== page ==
Here’s a pound of advice for those seeking to make a mark with a yen towards global growth…
Bad puns aside, firms seeking higher revenue in a tight, competitive US economy may look to global growth as a strategic next step. But along with opportunity, global expansion can also bring cost and complexity. Firms enamored with global expansion can easily overlook a few typical challenges, so here are four considerations to keep in mind.
Push Out Complexity
Global expansion brings a new layer of administrative complexity. Working across time zones, currencies, and various regulatory statutes is burdensome– and potentially costly, if you need a separate administrator in each geography. Instead of overlapping responsibilities across isolated geographies (often accompanied by disconnected data and broken processes,) why not centralize?
Gains exceed the obvious cost-savings that greater efficiency brings to the administrative expense of going global. The more you can centralize, the closer you’ll become to being a single connected firm– with each location sharing standard business practices, and all working from consistent information about clients, projects, and people.
Most helpful is a global information infrastructure that provides the international backbone your firm needs. Ensure your financial systems work in multiple currencies, can address local tax & regulatory jurisdictions, and allow staff to work in their native language. (Clients, after all, will expect invoices they can read!)
Look to your practice-management solutions to bring this kind of multinational financial management. Modern practice-management approaches operate the entire firm on a single platform– avoiding cumbersome integration, and without sacrificing local regulations or currencies for worldwide standardization.
Not all firms have the experience or resources to launch a direct overseas presence – nor the patience to wait for profitable revenue. If global expansion seems daunting, consider aligning with an accounting firm alliance. These alliances share the revenue, but also mitigate risk.
You can offer in-country expertise to clients with global needs, deepening your client relationship by keeping more of their work “under one roof.” At the same, working with a local alliance helps build expertise and credibility in the new geography. Such alliance partnerships mean delicate management: You need control over the work (but not too much control), and the partner needs visibility (but not too much visibility) into your operations. Once again, your practice-management system should help create this balance.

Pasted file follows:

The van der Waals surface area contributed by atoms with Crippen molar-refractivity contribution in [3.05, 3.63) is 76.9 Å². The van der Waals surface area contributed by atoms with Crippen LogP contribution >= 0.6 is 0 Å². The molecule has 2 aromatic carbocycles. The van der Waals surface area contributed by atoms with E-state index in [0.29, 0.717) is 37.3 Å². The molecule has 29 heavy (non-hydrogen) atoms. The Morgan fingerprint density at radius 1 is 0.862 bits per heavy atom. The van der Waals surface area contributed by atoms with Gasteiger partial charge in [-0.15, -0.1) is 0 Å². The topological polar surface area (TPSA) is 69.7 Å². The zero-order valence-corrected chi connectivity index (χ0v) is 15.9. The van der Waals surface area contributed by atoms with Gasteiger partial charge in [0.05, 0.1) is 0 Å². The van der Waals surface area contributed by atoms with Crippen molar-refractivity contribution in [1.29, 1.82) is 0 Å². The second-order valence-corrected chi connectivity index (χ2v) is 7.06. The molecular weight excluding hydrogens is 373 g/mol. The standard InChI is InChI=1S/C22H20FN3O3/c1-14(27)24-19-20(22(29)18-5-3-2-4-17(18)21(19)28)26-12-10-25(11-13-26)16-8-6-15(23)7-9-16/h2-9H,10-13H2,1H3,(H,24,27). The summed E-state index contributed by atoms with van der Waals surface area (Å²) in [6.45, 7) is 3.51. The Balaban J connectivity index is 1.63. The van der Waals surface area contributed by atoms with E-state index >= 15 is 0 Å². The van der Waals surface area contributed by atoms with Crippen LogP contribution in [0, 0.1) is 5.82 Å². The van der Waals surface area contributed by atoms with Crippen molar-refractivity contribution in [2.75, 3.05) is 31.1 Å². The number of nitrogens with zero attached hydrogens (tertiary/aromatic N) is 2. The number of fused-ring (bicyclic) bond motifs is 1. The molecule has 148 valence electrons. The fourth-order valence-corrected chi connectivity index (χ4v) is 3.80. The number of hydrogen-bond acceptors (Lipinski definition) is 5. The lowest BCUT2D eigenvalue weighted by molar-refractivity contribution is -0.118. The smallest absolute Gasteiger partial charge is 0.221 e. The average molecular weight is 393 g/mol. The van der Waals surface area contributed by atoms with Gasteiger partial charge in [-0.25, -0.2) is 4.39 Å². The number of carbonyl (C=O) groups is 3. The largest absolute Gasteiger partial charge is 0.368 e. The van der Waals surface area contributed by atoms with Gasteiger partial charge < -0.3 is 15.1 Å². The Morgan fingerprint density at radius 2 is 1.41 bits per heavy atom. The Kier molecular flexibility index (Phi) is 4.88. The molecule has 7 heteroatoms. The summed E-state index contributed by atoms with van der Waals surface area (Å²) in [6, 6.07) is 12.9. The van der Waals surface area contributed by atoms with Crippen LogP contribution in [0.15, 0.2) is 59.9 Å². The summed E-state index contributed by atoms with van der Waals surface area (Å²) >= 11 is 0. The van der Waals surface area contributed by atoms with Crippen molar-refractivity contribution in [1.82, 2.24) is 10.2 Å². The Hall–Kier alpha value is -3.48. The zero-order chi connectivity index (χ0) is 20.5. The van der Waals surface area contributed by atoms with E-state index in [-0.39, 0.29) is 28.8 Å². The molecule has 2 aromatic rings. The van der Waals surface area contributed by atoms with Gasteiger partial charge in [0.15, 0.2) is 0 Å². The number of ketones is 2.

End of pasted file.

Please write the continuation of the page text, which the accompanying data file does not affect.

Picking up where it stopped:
Ensure your practice-management system allows sufficient information-sharing (like client-contact or project information) among the firm and its alliance network, yet is also appropriately role-based to restrict partner access to sensitive data like payment terms or credit limits.
Communication across a global organization must be effective as well as efficient. Direct communication by telephone, video, or instant messaging is most effective. Sure, direct communication requires near-fluency, but conveys more emotion- easily understood in any language. When direct communication isn’t viable across time zones, you don’t want the organization drowning in e-mail “conversations” that span days before issue resolution.
Modern management systems make communication as efficient as it is effective. With global staff or partners collaborating on the same engagement, look for modern approaches that place conversations in context of the work- able to add comments, instructions, or next steps to the project. As a non-US team departs for the day, imagine their work ready for review and instruction as the headquarters begins its day.
Global business on any level is a mix of culture and customs. Understanding and even appreciating the difference is key to developing rapport with a global team and trust among your new clientele. You’ll encounter numerous differences in the way various cultures approach office environment, work-life balance, hierarchy, and compensation. In Japan, for instance, you may often see nearly-full offices still hard at work at 9:30 PM. Yet, going in a Saturday is unheard of.
Your firm’s own culture sets it apart from competitors, establishing the environment that attracts and keeps talent. When seeking global expansion, consider how local customs will merge with your firm’s culture – and how you’ll extend it to a new geography.
Global expansion brings a world of opportunities – to grow revenue, develop relationships, and build an even stronger reputation. Effectively reducing the additional administrative complexity with effective cultural management, shared information, and efficient business process can make your international growth rewarding and profitable.
Drew West is the director of marketing for Deltek, a leading provider of enterprise software and information solutions for professional services firms and government contractors. With headquarters in Herndon, VA, the company has more than 1,600 employees worldwide.